A recent law passed by the EU could potentially force it apple to allow iPhone users to download apps and games from third-party app stores. The EU has adopted new legislation which it believes will help citizens against restrictive trade practices by large technology companies. As part of the plan, the European Parliament recently voted to make USB-C the common charging standard across Europe. Following the new legislation, Apple confirmed that it plans to drop Lightning ports and switch to USB-C in the iPhone 15 series next year.
Apple has also long been criticized for its ‘walled garden’ approach that forces users to download apps from the company’s official App Store. While “jailbreaking” allows iPhone users to bypass the App Store and install apps from the Internet, Apple makes it increasingly difficult to jailbreak iPhones with each new version of iOS, meaning most users have only one source to download apps and games on their new iPhones and iPads. Android users, meanwhile, have no such restrictions and can download apps from several third-party app stores like F-Droid and Aptoide. In fact, Android devices also allow users to download and install apps directly from the Internet in a process known as “sideloading,” allowing users to bypass all app stores entirely.
Called the Digital Markets Act (DMA), the EU’s new law came into effect on November 1, making it essential for major tech companies such as Apple, Google and Meta to offer compatibility with third-party software. According to an EU official who helped pass the DMA last month, the new law will have “significant” consequences for how these technology companies conduct their business. Talking to The cableGerard de Graaf said the new EU legislation could help iPhone users download apps “not only from the App Store, but from other app stores or from the Internet.”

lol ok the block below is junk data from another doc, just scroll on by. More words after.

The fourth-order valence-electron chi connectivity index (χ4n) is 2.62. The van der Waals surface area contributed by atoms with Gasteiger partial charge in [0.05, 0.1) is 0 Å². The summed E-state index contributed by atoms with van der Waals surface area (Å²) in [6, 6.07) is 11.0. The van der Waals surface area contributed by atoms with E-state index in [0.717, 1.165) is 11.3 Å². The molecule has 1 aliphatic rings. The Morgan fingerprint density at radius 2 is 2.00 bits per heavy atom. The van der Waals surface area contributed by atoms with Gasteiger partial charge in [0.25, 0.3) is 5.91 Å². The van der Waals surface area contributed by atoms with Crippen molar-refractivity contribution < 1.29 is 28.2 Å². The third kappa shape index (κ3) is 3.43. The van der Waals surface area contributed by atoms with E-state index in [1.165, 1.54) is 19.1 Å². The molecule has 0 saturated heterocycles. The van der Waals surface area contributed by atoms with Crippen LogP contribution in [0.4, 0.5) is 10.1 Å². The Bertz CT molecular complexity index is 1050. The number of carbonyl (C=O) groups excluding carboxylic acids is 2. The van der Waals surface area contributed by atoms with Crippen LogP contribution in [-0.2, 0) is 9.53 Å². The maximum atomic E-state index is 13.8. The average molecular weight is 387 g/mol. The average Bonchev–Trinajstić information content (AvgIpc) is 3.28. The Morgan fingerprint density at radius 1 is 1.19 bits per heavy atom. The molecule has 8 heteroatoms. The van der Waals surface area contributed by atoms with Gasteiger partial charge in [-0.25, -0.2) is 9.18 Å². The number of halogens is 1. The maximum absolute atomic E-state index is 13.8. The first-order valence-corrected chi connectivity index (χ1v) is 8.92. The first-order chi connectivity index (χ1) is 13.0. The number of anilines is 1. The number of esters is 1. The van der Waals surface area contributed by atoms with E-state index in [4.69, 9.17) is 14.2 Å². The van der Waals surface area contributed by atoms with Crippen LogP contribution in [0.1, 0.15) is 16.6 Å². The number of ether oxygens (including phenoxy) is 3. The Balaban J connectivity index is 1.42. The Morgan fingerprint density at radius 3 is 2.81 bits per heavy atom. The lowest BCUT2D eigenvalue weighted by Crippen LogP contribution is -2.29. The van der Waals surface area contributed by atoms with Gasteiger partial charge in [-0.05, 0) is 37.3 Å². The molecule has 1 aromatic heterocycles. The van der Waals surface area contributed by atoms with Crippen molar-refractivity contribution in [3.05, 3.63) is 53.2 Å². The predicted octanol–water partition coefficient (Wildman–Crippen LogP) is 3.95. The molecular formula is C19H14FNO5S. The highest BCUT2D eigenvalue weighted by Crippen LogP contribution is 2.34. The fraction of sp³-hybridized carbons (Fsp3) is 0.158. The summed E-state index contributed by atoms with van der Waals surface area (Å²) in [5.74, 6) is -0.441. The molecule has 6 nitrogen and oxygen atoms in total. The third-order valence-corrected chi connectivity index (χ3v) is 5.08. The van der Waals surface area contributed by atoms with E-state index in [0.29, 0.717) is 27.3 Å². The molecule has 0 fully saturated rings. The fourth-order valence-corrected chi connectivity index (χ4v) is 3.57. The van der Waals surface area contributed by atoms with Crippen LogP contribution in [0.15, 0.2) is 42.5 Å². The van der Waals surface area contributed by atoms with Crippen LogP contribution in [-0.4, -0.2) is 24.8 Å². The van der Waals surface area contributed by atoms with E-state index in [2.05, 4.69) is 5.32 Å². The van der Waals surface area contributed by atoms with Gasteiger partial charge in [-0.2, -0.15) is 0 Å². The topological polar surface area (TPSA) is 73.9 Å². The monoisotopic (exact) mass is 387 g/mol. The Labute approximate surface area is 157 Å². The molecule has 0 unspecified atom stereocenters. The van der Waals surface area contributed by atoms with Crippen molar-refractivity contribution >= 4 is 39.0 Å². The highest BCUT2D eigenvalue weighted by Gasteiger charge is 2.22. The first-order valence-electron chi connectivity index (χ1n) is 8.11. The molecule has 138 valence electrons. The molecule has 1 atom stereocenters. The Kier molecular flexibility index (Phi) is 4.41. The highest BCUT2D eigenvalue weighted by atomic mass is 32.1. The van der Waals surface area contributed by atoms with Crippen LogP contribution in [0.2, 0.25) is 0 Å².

Third-party App Store support for iPhones?
If Apple is forced to allow app downloads from third-party sources on iPhones and iPads, it will signal the biggest single change in Apple’s app download policies since the App Store was created in 2008. However, the DMA will not only affect Apple, but also other US tech giants, such as Meta . According to the report, the new law may also require Meta’s WhatsApp messaging service to support messaging to and from competing apps such as Signal or Telegram. It could also potentially prevent Amazon, Apple and Google from prioritizing their own apps and services over those of their rivals.
De Graaf also explained that despite the DMA coming into effect this month, things will only change after the EU decides which companies are big enough to be forced to comply with the new rules. According to him, a dozen companies will be designated as “gatekeepers” and will be forced to change their business practices if the regulations stand up to the wave of lawsuits expected to be filed by Big Tech in the coming days. If the changes go through, it would mean a significant shift to how the tech industry has operated until now, and one that could help smaller tech companies compete on a level playing field with trillion-dollar tech giants that appleGoogle and Meta.
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